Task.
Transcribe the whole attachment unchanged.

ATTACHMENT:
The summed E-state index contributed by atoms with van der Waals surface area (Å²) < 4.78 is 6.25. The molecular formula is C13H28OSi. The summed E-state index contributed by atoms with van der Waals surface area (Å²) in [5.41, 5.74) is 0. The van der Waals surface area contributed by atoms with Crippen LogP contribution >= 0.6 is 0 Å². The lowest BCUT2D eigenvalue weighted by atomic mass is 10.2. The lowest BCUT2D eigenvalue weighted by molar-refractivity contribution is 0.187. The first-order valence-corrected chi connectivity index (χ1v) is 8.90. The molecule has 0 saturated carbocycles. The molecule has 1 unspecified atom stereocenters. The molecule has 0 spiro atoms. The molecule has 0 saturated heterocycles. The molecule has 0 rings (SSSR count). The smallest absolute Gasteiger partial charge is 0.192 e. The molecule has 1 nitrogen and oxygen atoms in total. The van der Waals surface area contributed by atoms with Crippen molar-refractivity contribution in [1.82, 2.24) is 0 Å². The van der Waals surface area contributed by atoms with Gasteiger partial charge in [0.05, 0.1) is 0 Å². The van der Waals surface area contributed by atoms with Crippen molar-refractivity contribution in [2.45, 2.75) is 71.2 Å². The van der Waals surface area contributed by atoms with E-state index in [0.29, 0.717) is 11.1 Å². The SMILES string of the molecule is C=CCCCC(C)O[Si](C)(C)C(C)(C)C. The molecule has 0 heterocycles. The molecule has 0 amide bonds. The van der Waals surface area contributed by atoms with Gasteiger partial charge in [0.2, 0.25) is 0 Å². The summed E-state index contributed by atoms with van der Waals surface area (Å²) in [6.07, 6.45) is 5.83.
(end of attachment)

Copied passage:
The summed E-state index contributed by atoms with van der Waals surface area (Å²) < 4.78 is 6.25. The molecular formula is C13H28OSi. The summed E-state index contributed by atoms with van der Waals surface area (Å²) in [5.41, 5.74) is 0. The van der Waals surface area contributed by atoms with Crippen LogP contribution >= 0.6 is 0 Å². The lowest BCUT2D eigenvalue weighted by atomic mass is 10.2. The lowest BCUT2D eigenvalue weighted by molar-refractivity contribution is 0.187. The first-order valence-corrected chi connectivity index (χ1v) is 8.90. The molecule has 0 saturated carbocycles. The molecule has 1 unspecified atom stereocenters. The molecule has 0 spiro atoms. The molecule has 0 saturated heterocycles. The molecule has 0 rings (SSSR count). The smallest absolute Gasteiger partial charge is 0.192 e. The molecule has 1 nitrogen and oxygen atoms in total. The van der Waals surface area contributed by atoms with Crippen molar-refractivity contribution in [1.82, 2.24) is 0 Å². The van der Waals surface area contributed by atoms with Gasteiger partial charge in [0.05, 0.1) is 0 Å². The van der Waals surface area contributed by atoms with Crippen molar-refractivity contribution in [2.45, 2.75) is 71.2 Å². The van der Waals surface area contributed by atoms with E-state index in [0.29, 0.717) is 11.1 Å². The SMILES string of the molecule is C=CCCCC(C)O[Si](C)(C)C(C)(C)C. The molecule has 0 heterocycles. The molecule has 0 amide bonds. The van der Waals surface area contributed by atoms with Gasteiger partial charge in [0.2, 0.25) is 0 Å². The summed E-state index contributed by atoms with van der Waals surface area (Å²) in [6.07, 6.45) is 5.83.